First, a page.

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An unexpected dirt trap

After so many years of working with, and being around, Routemasters, I thought I couldn't be surprised now at anything that is a either a feature or inherent curiosity.

This afternoon whilst cleaning the conductors recess area on RM 1563, I found something that was a real eye opener. Actually, it was more a case of shutting my eyes quickly when I unintentionally released a massive build up of dirt.

The rearward edge of the conductor area (which has the Park Royal badge at the upper part) tapers downward to finish by tucking inwards above the battery crate and close to the clip that was usually used to hold the old style coin bags. The two end rivets have failed causing a small gap - enough to get fingers in to. Sensing there was some dirt inside this void, I investigated further. I couldn`t believe how much `dry dirt` came out - literally handfuls - of fine, powdery dry black soot like dirt that must have been in there for years. So much of it which, presumably, has to be exhaust particles.

That sort of `black dust` used to be commonplace on the inner, forward end of the conductors area. I could never understand why this was supposedly the `conductors coat locker` complete with hook when the proximity of the exhaust pipe guaranteed that any coat put in there would come out filthy and stinking. It seemed a strange design `failing` that was, understandably, not used for its intended purpose.

Has anyone else ever found or released this dust `bomb`?

Re: An unexpected dirt trap

There also seems to be a lot of that sticky black soot/dust built up between the 'roof' of the conductors cubby hole and the stairs only reachable by a long thin vacuum cleaner attachment and with the outer panel removed. Also on top of the panel under the rear number plate once removed - obviously not touched for years. Will also check out your new dirt accumulation trap Neil !

My bus number (if any): RML2747

Re: An unexpected dirt trap

Ever tried taking the back pan off underneath? See how much accumulates there!

My bus number (if any): RML2532

Re: An unexpected dirt trap

Yes, Roy, it certainly does. But it`s expected there being so close to the ground - so no great surprise.

I couldn`t get over how so much dirt has managed to get into an area well above road height and seemingly `enclosed` by the structure around it. That was unexpected. There was no fluff or paper in the dirt - just fine exhaust like soot. Almost worrying to discover how much this stuff travels. I well recall from my days as a conductor how a uniform jacket hung up in the warm at home would always smell of exhaust and battery fumes. Far more so than my drivers jacket ever did.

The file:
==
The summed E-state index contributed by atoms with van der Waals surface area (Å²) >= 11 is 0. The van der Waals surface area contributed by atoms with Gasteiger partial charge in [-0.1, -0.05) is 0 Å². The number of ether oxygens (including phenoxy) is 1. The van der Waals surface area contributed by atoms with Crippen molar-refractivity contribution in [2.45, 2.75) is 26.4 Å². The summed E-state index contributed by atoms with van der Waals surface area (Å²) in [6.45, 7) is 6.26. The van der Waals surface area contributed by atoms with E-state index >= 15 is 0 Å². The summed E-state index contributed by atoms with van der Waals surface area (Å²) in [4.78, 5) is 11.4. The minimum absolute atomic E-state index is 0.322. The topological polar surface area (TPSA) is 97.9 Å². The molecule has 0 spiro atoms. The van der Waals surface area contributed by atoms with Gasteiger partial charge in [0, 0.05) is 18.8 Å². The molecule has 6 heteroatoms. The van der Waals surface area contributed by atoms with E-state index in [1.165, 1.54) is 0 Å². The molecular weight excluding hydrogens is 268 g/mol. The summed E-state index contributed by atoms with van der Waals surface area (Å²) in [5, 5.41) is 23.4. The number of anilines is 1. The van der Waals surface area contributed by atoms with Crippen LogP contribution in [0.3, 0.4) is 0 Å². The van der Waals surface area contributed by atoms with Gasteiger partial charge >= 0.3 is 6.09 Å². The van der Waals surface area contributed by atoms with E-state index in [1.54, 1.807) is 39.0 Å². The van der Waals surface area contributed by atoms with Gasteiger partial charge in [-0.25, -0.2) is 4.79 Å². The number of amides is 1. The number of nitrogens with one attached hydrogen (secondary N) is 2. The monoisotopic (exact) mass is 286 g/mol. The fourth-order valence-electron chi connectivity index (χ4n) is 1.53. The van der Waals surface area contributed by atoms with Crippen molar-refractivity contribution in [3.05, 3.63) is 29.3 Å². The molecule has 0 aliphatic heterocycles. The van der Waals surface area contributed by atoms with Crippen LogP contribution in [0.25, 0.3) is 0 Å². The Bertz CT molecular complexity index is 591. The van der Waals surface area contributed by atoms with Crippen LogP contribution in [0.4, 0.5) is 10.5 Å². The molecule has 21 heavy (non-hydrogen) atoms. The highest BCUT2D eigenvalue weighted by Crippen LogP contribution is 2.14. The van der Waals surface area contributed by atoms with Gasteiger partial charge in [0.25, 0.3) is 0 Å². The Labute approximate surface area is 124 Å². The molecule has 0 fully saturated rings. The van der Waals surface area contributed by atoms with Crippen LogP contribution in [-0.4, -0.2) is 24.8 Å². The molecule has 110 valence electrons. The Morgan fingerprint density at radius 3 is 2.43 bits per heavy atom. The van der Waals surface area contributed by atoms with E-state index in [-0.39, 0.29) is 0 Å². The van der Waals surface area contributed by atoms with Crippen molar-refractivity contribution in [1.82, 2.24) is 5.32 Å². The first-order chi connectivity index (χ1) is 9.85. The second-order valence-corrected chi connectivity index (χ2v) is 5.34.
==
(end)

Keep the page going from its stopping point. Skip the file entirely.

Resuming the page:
When we prepared 1563 to be The Sales Department `demonstrator` it effectively had a mini overhaul during which we took the lower back advert panel off and found a Park Royal label on the back of it suggesting that no significant rear end damage had occurred during the life of the bus. Maybe a disproportionate amount of dirt has built up through the back end not being disturbed whereas other buses that have had a repair could look `cleaner` under the panels.

Re: An unexpected dirt trap

Some time back now I stripped down the back of RM 429 and 2129.

429 still had it's offside rear blind apparatus. But the cubby hole area was filthy and the whole stair area all the way to the rear offside bench seat was with the same carbon soot and water ingress grime.

I did 429 by hand and it took days to do. In the end I used a blue industrial cleaner which was slightly acidic and within a few hours most of the back panels and superstructure revealed was Chiswick Pink again and where that coating was still undamaged, the metalwork was perfect. But is did also reveal a fair amount of corrosion, particularly around the stairs, as well as a few decades of repairs which looked fine on the outside but not so clever on the unseen sides.

I recall travelling in RM196 from a rally and being near asphyxiated by fumes, even with windows open and an open platform and a cold evening to boot.

Later We had a real close look at the original type exhaust even blocking the end to detect a leak.

Nothing untoward showed up, no small holes or joint leaks. But for some reason, this otherwise smart bus was prone to the exhaust creeping in.

A year later after the strip down of 429. I checked the panels in 196. It was seeping up through the cubby area and the rear of the wheel arch area through the loose gaps in the inner panels. and it was the air draft through the gaps that was drawing the fumes up rather like a flue.

The cure ( carried out on 2129 and 429 ) was to use a flexible weather and oil resistant sealant on the panels at every joint with the exception of any drain holes.

Re: An unexpected dirt trap

Having recently rebuilt the back of 2532, I found much the same, with about 3 dustpanful's of dust and debris removed from the area under the stairs and the rear floor pans.

Last week the exhaust flexible failed and as Mark says, fumes were being drawn up through gaps and especially round the battery flap cover, left open at the sides t vent the batteries. No matter what bus you have, there's always hidden dirt! This can sometimes be a source of interest, especially ticket collectors. during my recent involvement with the Chatham & District Bristol, I took apart one of the set backs and found a goodly collection of tickets from the wartime and a few hand-written notes down the bottom of the seat back. Quite how they got there is a mystery as there's no way in for tickets or paper!

I also found an early ticket on MLL738, the BEA 4RF4 hidden under the back set. This was a Bell Punch ticket and was valid for travel from London Air Terminal to Heath Row Aerodrome! I put the ticket somewhere safe as you do, so safe in fact I've never found it again!

My bus number (if any): RML2532